Sunday, February 1, 2015
Cindy Prascik's Review Backstreet Boys: Show 'Em What You're Made Of & Wild Card
Dearest Blog, by my count there were no less than seven movies opening this weekend.
Four of them looked pretty good, and the other three are playing at my local cinemas. So...to the cable box we go for Backstreet Boys: Show 'Em What You're Made Of and Wild Card.
Okay, dear reader(s), if we're being honest, and fair to my local cinemas (even the gross one), it would have taken a helluva movie to compete with folks as near to my heart as BSB and Jason Statham.
Were The Hobbit still in play, I'd almost certainly have paired one of the stinkers with another Hobbit screening, but no Bilbo meant a weekend of "home cinema" for yours truly.
Spoiler level here will be mild, I guess. Is it even possible to spoil a documentary?
Anyway...first on my agenda: Backstreet Boys: Show 'Em What You're Made Of, a behind-the-scenes look at the ups, downs, and enduring popularity of BSB.
Show 'Em What You're Made Of is an honest and heartfelt documentary. The peaks and valleys of fame, and of essentially living in each other's back pockets for two decades, are on full display, and the group members often bicker like old married people.
The conflict and raw emotion make for some hard viewing when you're a fan! (I'm scarred for life by watching Beatles yell at each other in Let It Be, and never did get all the way through Some Kind of Monster.) Still, it's clear Howie, Brian, Kevin, AJ, and Nick love one another like brothers, and it seems no dispute is significant enough to derail the BSB train for long.
The movie touches on the group's legal dispute with former manager Lou Pearlman (currently serving prison time for perpetrating one of the world's largest Ponzi schemes) but is mostly filled with clips of new and old videos, live performances, and behind-the-scenes goings-on, bringing back great memories and making some new ones. And of course there are the songs...oh, the songs! The voices! Backstreet Boys are as fine a vocal group as ever there was, and it's terrific to see how they've stood the test of time and outlived their "boy band" designation.
Backstreet Boys: Show 'Em What You're Made Of runs 101 minutes and is unrated. If you're considering age-appropriateness, there are a number of F-words and the usual adult themes you'd expect for this sort of thing.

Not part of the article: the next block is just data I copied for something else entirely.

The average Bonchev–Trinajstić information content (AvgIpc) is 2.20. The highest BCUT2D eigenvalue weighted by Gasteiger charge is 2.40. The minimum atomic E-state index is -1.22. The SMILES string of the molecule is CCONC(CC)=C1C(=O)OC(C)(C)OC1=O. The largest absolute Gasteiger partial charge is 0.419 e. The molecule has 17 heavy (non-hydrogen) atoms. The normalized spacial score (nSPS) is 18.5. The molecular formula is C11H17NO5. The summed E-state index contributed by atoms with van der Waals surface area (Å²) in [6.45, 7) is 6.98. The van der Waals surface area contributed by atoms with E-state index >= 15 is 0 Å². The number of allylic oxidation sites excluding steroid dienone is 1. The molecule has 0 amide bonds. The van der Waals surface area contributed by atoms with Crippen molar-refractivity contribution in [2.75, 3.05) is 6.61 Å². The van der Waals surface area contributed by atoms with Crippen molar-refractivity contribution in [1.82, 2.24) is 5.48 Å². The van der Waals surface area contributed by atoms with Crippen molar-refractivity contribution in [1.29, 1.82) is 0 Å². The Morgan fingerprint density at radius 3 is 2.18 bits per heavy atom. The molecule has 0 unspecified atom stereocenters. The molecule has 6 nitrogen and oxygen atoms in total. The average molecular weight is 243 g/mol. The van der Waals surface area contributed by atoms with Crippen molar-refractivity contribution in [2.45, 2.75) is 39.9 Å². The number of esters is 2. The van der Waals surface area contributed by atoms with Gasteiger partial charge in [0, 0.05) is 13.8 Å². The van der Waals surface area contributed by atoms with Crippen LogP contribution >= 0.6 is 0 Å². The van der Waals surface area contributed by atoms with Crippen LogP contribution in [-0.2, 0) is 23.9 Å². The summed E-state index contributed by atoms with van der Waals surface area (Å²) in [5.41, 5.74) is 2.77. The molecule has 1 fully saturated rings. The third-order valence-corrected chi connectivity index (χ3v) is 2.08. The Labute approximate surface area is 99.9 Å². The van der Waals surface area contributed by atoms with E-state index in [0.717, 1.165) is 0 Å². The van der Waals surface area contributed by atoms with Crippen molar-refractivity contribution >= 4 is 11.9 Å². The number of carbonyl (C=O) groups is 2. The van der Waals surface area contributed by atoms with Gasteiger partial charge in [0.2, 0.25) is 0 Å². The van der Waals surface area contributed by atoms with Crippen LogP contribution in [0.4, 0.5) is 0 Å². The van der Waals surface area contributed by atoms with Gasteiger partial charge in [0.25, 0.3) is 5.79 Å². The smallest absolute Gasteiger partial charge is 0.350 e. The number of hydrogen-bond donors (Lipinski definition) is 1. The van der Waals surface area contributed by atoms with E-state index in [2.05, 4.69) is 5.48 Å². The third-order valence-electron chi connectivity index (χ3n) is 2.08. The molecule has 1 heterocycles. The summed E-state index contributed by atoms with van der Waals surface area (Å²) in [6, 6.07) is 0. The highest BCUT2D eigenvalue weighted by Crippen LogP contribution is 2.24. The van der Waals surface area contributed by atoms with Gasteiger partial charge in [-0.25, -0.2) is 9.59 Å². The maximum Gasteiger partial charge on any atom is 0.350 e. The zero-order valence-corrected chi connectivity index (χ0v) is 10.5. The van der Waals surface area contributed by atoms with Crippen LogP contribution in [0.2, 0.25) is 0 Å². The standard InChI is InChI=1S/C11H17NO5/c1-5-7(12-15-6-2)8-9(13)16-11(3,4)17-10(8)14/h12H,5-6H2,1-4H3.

I suppose I'm not the only one itching to say "Backstreet's Back" while writing about this movie, but it's clear that Backstreet was never gone. 20 years later, I'm still proud to be a fan.
Of a possible nine Weasleys, Backstreet Boys: Show 'Em What You're Made Of gets seven.
Next up was Wild Card.
Jason Statham stars as a Las Vegas bodyguard who lands on the wrong side of some very dangerous people.
Ahhhh...Jason Statham...a name that sends me to the cinema on opening day every time. Of Statham's three most recent "starring" vehicles, this is the second to go straight to VOD, so I had to assume it was, perhaps, not his best work. While that proved a correct assumption, it wasn't quite as bad as Redemption, so I'm counting it as a win.
Statham is great as always in the kind of role he could play in his sleep, and, if it's nothing new, it's still fun to watch. Unfortunately, Wild Card has little else to recommend it. It's only about an hour and a half, yet it drags along, never really getting anywhere.
The generally-likable Milo Ventimiglia is awful in such an awful role that it's hard to even look at him. Most characters are so poorly developed that you just aren't interested, and it's impossible to like/sympathize with the one person with whom you're probably supposed to like and sympathize.
If you look at the cast list and see a name you like, but that name's not "Statham," well...don't waste your time. The handful of other notable cast members probably don't have ten minutes' combined screen time. There is a bit of classic Statham action, but not nearly enough to keep Wild Card from being something of a snoozefest.
Wild Card clocks in at 92 minutes and is rated R for "strong violence, language, and some sexuality/nudity."
My love for Jason Statham is undiminished, but if I'm looking for a fix I'm probably gonna go dig out Death Race again.
Of a possible nine Weasleys, Wild Card gets four.
Until next time...